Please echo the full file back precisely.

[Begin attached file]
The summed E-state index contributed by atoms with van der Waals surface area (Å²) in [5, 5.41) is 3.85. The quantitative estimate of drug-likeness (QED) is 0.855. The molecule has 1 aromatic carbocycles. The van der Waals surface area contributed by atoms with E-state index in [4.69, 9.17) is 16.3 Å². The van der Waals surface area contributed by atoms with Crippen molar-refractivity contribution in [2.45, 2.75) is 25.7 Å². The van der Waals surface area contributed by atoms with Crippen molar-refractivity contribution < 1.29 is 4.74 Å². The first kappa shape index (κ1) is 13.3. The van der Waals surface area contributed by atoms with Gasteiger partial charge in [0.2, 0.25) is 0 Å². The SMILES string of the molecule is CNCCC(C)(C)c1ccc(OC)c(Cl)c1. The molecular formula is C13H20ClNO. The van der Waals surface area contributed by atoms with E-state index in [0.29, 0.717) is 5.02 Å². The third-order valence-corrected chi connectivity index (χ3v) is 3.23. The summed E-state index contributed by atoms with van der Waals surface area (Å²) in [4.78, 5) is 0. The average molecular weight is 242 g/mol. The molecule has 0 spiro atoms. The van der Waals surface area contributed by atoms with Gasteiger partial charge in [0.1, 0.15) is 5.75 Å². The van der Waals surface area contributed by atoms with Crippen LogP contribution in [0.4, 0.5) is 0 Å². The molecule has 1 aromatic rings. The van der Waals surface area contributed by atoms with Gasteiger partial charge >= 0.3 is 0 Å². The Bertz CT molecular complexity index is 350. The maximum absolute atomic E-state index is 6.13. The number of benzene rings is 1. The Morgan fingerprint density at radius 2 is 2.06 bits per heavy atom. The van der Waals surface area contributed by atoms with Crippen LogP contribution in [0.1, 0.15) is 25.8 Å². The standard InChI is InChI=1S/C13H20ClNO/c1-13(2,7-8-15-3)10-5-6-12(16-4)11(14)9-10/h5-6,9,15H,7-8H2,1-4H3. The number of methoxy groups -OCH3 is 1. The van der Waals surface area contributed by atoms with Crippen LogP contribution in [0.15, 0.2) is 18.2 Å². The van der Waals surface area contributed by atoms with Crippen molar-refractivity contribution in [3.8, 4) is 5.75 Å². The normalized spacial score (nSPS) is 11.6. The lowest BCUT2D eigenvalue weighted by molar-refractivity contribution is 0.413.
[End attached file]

The summed E-state index contributed by atoms with van der Waals surface area (Å²) in [5, 5.41) is 3.85. The quantitative estimate of drug-likeness (QED) is 0.855. The molecule has 1 aromatic carbocycles. The van der Waals surface area contributed by atoms with E-state index in [4.69, 9.17) is 16.3 Å². The van der Waals surface area contributed by atoms with Crippen molar-refractivity contribution in [2.45, 2.75) is 25.7 Å². The van der Waals surface area contributed by atoms with Crippen molar-refractivity contribution < 1.29 is 4.74 Å². The first kappa shape index (κ1) is 13.3. The van der Waals surface area contributed by atoms with Gasteiger partial charge in [0.2, 0.25) is 0 Å². The SMILES string of the molecule is CNCCC(C)(C)c1ccc(OC)c(Cl)c1. The molecular formula is C13H20ClNO. The van der Waals surface area contributed by atoms with E-state index in [0.29, 0.717) is 5.02 Å². The third-order valence-corrected chi connectivity index (χ3v) is 3.23. The summed E-state index contributed by atoms with van der Waals surface area (Å²) in [4.78, 5) is 0. The average molecular weight is 242 g/mol. The molecule has 0 spiro atoms. The van der Waals surface area contributed by atoms with Gasteiger partial charge in [0.1, 0.15) is 5.75 Å². The van der Waals surface area contributed by atoms with Crippen LogP contribution in [0.4, 0.5) is 0 Å². The molecule has 1 aromatic rings. The van der Waals surface area contributed by atoms with Gasteiger partial charge >= 0.3 is 0 Å². The Bertz CT molecular complexity index is 350. The maximum absolute atomic E-state index is 6.13. The number of benzene rings is 1. The Morgan fingerprint density at radius 2 is 2.06 bits per heavy atom. The van der Waals surface area contributed by atoms with Crippen LogP contribution in [0.1, 0.15) is 25.8 Å². The standard InChI is InChI=1S/C13H20ClNO/c1-13(2,7-8-15-3)10-5-6-12(16-4)11(14)9-10/h5-6,9,15H,7-8H2,1-4H3. The number of methoxy groups -OCH3 is 1. The van der Waals surface area contributed by atoms with Crippen LogP contribution in [0.15, 0.2) is 18.2 Å². The van der Waals surface area contributed by atoms with Crippen molar-refractivity contribution in [3.8, 4) is 5.75 Å². The normalized spacial score (nSPS) is 11.6. The lowest BCUT2D eigenvalue weighted by molar-refractivity contribution is 0.413.